Despite its simple goal, Rufus is quite flexible. To gain full functionality, you’ll want to hit the “Format Options” toggle, which might as well be called “Advanced”, as it opens up a couple of extra options. Hitting that toggle also increases the number of options in the “Create a bootable disk using” menu. By default, MS-DOS will be shown, but after the toggle you’ll see FreeDOS, ISO and Syslinux.
I used both the MS-DOS and FreeDOS setting to test the program out, but to actually flash a BIOS, I simply stuck with the MS-DOS option (yes, I actually flashed a BIOS during testing). Because DOS as a whole is very small, the entire process took about five seconds total, and the amount of data transferred might as well be nil.
Unlike the next program I’m going to talk about, there are a couple of things that I find gives Rufus an advantage. First, it has the ability to detect when a drive is plugged in, after it’s already opened. Most other tools, by contrast, will need to be restarted to spot the change. Also, where FreeDOS is concerned, Rufus flashes the drive in such a way that when you boot up with it, you’ll wind up at the command prompt – there are no menus to contend with. This speeds things up and removes some tedium.
While I prefer Rufus for this purpose more than any other tool I’ve ever checked out, I’d be remiss to not talk about another very popular option, UNetbootin.
I’ve used UNetbootin in the past for creating bootable Linux thumb drives, and to my recollection, it’s never failed me. One of its best features is allowing you to create a bootable drive for an OS you don’t even have downloaded. That of course means it’ll download the ISO for you, which is quite handy. If the OS you want isn’t listed, it might still work. In a personal example, Gentoo isn’t listed, but I’ve successfully made a bootable thumb drive with this program.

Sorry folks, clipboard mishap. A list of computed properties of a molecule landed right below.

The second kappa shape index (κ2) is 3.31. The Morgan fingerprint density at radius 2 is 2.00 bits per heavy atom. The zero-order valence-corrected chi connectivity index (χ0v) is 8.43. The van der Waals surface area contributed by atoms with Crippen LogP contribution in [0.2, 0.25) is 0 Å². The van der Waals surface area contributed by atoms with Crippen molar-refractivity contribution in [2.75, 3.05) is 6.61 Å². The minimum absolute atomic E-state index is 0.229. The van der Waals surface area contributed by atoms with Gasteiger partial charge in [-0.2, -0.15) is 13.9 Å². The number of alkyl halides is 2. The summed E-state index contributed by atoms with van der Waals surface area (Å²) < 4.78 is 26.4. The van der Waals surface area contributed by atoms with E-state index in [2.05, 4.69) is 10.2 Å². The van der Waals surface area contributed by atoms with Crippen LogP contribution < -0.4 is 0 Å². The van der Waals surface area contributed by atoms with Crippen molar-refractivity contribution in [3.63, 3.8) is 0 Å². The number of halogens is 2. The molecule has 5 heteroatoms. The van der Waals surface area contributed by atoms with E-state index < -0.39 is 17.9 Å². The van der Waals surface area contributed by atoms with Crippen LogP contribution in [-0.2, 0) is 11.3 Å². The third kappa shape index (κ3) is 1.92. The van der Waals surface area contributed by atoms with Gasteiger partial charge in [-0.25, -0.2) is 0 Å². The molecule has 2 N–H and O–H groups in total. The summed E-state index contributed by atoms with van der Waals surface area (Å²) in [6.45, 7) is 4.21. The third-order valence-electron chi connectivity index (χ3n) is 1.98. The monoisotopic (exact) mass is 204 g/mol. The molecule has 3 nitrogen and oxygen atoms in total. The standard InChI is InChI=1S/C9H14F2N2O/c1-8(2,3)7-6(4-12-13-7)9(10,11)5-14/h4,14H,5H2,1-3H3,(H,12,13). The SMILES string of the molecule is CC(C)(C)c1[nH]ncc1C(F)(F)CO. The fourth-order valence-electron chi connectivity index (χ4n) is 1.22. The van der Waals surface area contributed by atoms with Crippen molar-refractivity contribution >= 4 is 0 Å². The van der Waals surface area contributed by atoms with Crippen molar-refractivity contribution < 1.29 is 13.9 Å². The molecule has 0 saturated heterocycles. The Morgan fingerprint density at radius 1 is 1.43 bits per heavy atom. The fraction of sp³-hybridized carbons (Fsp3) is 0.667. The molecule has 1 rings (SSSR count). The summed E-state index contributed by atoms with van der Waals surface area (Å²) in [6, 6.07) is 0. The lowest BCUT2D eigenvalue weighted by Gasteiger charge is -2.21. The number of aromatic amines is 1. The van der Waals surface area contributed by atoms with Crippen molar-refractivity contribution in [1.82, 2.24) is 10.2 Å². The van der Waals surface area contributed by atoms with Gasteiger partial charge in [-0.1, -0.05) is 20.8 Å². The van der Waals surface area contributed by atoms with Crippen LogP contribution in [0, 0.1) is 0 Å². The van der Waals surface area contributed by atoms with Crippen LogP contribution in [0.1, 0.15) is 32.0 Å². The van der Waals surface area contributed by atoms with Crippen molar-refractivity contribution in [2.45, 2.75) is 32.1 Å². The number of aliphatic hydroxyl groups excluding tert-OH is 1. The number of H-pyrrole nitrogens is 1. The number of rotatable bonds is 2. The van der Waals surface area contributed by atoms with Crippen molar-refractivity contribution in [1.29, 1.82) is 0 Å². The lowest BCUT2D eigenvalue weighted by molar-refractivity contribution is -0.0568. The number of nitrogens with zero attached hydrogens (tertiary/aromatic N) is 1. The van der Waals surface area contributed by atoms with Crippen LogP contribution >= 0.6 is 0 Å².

Compared to Rufus, UNetbootin is lacking in the options department, but for most people, that’s not going to matter. Unless you’re trying to flash an oddball thumb drive, either of these tools will suffice if all that’s needed is a FreeDOS option. There is one thing about UNetbootin that might turn some away, however. No matter what OS or tool you make a bootable thumb drive with, UNetbootin puts in its own boot menu. This might have its upsides, as it seems the OS you choose will edit this menu appropriately, but I’ve personally never needed anything but the default boot option, so it’s only ever slowed me down.
For non-Windows users, UNetbootin has a major advantage compared to Rufus: it’s also for Linux and OS X. I’ve used the Linux version in the past and it’s worked just the same as the Windows version, so I’d heartily recommend it.
With our look at Rufus and UNetbootin out of the way, you’re now on the right path to creating a bootable DOS thumb drive. So go forth, flash that BIOS, play that CGA game or torture yourself with a DOS spreadsheet program.
As a side note, if you’re interested in creating a bootable flash drive equipped with a Windows installer using a couple of official methods, check out our article here.